Lessons learned: portrait photography

These are some things about portrait photography that we have learned from our research, reading and experience.

1. Composition

Before taking the photo, visualize the scene in your mind. Think about the composition that will translate what you see in your mind into a photograph.

  • Rule of Thirds – Place important elements on the thirds. Golden ratio and golden spiral are also great composition tools.
  • Leading Lines – leading lines that point to the subject, zig-zag shapes that lend interest, or perspective lines that draw the viewer into the scene.
  • Fill the Frame – If you have a dominant element that is very interesting, fill the whole frame with it.
  • Use Frames – Frame your shot with an archway, a window, foreground foliage, etc. Watch the edge of the frame to make sure nothing unwanted is there.

2. Light

Light is incredibly important. The golden hour and hours around sunrise and sunset are great, but filtered light can also be nice. Even when the sky is overcast, there is still diffused light.

Where there is light, there is also shadow. It’s important to consider how light falls onto the subject to create shadow. The contrast between light and shadow, the transitions in between, and the way that light and shadow interplay can greatly change the visual dynamics.

Black and white photos can clearly show the contrast between light and shadow.

Try to create hair or rim light so that the person’s hair lights up against the background. Near sunset hours, shooting into the sun can create natural hair lights.

When using flashes indoors, bounce off ceilings or shoot through diffusers to soften the harsh direct light. Alternatively, place the flash off-camera on a light stand and shoot through a large umbrella, and use a remote to fire the flash.

3. Eyes

Get the eyes in focus. The eyes are the first place that a viewer looks, and they should be razor sharp. It’s a good sign if you can count the eyelashes.

The eyes are highly reflective and will often have small points of reflections called catch lights. Try to get catch lights in the eyes with flashes, reflectors, or constant light sources. Keep in mind that the sky makes a great natural reflector.

The continuous eye AF feature on the Sony camera is great for getting the eyes in focus. Another common focusing technique is focus-and-recompose, putting the autofocus point over the subject, focus, and then move to the desired composition to take the shot.

4. Pose

In order for the portrait to look natural and to bring out your subject’s personality, make him or her comfortable. Spend some time before starting the shoot to get to know him or her better.

Experiment with poses. Tilt the chin down or up, change up the smile, or in the case of young children, let them play and take candid shots.

Details of the human body such as hands, feet, or object details can also make great photographic subjects, as expressions of ideas or emotions, or as a way to say something about an individual.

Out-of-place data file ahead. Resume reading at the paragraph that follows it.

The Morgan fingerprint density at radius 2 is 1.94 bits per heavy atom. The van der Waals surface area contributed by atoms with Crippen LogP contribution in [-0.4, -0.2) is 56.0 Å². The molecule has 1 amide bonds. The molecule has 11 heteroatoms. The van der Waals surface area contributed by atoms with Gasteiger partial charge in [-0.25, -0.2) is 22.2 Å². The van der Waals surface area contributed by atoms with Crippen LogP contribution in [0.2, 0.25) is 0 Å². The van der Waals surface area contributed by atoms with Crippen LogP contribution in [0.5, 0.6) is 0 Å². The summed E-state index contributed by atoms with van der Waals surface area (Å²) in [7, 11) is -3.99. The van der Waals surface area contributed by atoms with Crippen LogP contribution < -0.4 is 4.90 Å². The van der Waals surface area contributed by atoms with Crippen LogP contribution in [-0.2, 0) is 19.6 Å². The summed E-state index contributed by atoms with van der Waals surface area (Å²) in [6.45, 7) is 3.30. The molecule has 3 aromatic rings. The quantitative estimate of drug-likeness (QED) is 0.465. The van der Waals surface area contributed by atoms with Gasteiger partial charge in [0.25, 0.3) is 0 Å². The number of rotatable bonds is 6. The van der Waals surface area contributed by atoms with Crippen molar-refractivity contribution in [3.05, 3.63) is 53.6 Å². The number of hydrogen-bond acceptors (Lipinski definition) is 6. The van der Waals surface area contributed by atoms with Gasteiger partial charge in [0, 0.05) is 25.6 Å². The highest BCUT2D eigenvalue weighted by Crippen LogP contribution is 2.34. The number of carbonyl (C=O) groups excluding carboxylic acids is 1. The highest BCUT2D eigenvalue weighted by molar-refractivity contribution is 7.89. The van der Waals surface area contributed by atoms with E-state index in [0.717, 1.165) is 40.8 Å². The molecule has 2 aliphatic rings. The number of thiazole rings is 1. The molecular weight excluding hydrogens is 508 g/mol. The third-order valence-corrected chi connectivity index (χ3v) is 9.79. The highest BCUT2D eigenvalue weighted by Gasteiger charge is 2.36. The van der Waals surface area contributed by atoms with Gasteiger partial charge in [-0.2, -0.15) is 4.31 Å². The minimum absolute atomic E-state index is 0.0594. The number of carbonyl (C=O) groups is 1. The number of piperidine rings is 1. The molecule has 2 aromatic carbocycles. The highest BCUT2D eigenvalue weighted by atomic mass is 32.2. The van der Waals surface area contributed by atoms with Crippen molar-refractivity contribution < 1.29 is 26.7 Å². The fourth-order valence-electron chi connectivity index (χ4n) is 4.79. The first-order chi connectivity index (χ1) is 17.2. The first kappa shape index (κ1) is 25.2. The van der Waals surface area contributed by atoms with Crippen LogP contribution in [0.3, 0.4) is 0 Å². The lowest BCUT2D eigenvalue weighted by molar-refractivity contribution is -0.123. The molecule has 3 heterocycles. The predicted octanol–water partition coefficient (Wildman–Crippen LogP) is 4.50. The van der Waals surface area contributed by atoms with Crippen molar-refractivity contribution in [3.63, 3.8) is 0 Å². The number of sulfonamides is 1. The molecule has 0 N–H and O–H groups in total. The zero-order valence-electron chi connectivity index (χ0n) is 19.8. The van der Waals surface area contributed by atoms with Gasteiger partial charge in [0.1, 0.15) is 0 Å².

5. Shooting

As a general rule, the shutter speed should be higher than the focal length for sharp photos. However, when taking photos of kids, motion blur can show even at 1/100th of a second. If the subject is moving quickly, it can be necessary to take photos at 1/250th or above.

Take lots of shots. People have micro-expressions that can change in milliseconds, and capturing the best expression involves taking multiple photos of the same subject.

6. Perspective

Change up the angles, poses, and perspectives. Don’t always shoot at the eye level. Position the camera high or low, and pose the subject high or low.

Check every detail. Blinks, stray hairs, awkward hands, hair ties on wrist, wardrobe issues, and other small details that can detract from an otherwise great photo.

7. Depth of Field

Shallow depth of field with a blurry background is visually pleasing for portraits. Shooting a single subject with a low aperture, like F1.8 or F2.8, can result in great portraits.

If you can’t keep all of the faces near the same focal plane, stop down to a higher aperture, F4 or above. Don’t shoot at F1.8 or F2.8 if someone’s face will be blurry and out-of-focus.

Sometimes the environment is so beautiful that you want to have everything in focus. In that case, use F5.6 or higher aperture to ensure everything looks sharp.

8. Gear

The compression of features from farther away is generally flattering. Use at least 50mm lenses for headshots. 85mm and 135mm are classic portrait focal lengths, but longer can sometimes work, too.

When using a wide-angle lens to photograph a group, be careful and ensure that the people at the edges do not look distorted.

When taking photos in people’s homes or workplaces, carry as little gear as possible. Minimize the disturbance your presence causes.

During outdoor shoots, being light on your feet can help you get to different locations quickly and take several sets of photos with different backgrounds.

9. RAW

Always shoot in RAW to ensure the most latitude and dynamic range for post-processing. Post-processing is a whole subject unto itself.

10. Story

Try to tell a story, convey a mood and inspire emotion.

Portraits are about people. Every person has a story, and a good portrait should tell part of that story and reveal something about that person.